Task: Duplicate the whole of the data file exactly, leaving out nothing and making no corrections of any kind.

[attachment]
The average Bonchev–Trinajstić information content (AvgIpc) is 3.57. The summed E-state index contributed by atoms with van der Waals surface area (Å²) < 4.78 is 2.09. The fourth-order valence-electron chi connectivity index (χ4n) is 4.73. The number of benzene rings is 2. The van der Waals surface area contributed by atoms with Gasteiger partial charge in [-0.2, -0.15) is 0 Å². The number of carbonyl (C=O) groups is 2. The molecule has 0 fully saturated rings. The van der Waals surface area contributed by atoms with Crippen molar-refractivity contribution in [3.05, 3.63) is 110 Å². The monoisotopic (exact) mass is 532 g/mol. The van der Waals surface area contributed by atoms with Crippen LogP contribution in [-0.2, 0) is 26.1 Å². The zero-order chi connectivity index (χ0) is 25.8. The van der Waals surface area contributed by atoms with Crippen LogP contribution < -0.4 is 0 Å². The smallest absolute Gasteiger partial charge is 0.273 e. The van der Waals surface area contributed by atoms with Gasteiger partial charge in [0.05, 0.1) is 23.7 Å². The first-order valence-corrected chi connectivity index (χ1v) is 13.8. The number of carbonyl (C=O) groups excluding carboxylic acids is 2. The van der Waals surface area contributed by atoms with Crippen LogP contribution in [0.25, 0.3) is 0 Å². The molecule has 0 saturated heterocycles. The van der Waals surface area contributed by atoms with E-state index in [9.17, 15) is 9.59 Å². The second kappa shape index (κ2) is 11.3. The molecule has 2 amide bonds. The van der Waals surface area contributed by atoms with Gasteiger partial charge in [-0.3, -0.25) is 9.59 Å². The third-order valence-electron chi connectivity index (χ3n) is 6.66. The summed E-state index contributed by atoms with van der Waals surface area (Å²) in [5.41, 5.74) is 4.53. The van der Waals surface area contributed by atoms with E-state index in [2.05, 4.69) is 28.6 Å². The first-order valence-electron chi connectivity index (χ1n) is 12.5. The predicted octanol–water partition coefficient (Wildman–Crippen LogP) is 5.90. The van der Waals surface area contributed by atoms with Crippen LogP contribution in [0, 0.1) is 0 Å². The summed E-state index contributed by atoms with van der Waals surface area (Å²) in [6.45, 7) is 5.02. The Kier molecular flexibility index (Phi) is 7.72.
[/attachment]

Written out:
The average Bonchev–Trinajstić information content (AvgIpc) is 3.57. The summed E-state index contributed by atoms with van der Waals surface area (Å²) < 4.78 is 2.09. The fourth-order valence-electron chi connectivity index (χ4n) is 4.73. The number of benzene rings is 2. The van der Waals surface area contributed by atoms with Gasteiger partial charge in [-0.2, -0.15) is 0 Å². The number of carbonyl (C=O) groups is 2. The molecule has 0 fully saturated rings. The van der Waals surface area contributed by atoms with Crippen molar-refractivity contribution in [3.05, 3.63) is 110 Å². The monoisotopic (exact) mass is 532 g/mol. The van der Waals surface area contributed by atoms with Crippen LogP contribution in [-0.2, 0) is 26.1 Å². The zero-order chi connectivity index (χ0) is 25.8. The van der Waals surface area contributed by atoms with Crippen LogP contribution < -0.4 is 0 Å². The smallest absolute Gasteiger partial charge is 0.273 e. The van der Waals surface area contributed by atoms with Gasteiger partial charge in [0.05, 0.1) is 23.7 Å². The first-order valence-corrected chi connectivity index (χ1v) is 13.8. The number of carbonyl (C=O) groups excluding carboxylic acids is 2. The van der Waals surface area contributed by atoms with Crippen LogP contribution in [0.25, 0.3) is 0 Å². The molecule has 0 saturated heterocycles. The van der Waals surface area contributed by atoms with E-state index in [9.17, 15) is 9.59 Å². The second kappa shape index (κ2) is 11.3. The molecule has 2 amide bonds. The van der Waals surface area contributed by atoms with Gasteiger partial charge in [-0.3, -0.25) is 9.59 Å². The third-order valence-electron chi connectivity index (χ3n) is 6.66. The summed E-state index contributed by atoms with van der Waals surface area (Å²) in [5.41, 5.74) is 4.53. The van der Waals surface area contributed by atoms with E-state index in [2.05, 4.69) is 28.6 Å². The first-order valence-electron chi connectivity index (χ1n) is 12.5. The predicted octanol–water partition coefficient (Wildman–Crippen LogP) is 5.90. The van der Waals surface area contributed by atoms with Crippen LogP contribution in [0, 0.1) is 0 Å². The summed E-state index contributed by atoms with van der Waals surface area (Å²) in [6.45, 7) is 5.02. The Kier molecular flexibility index (Phi) is 7.72.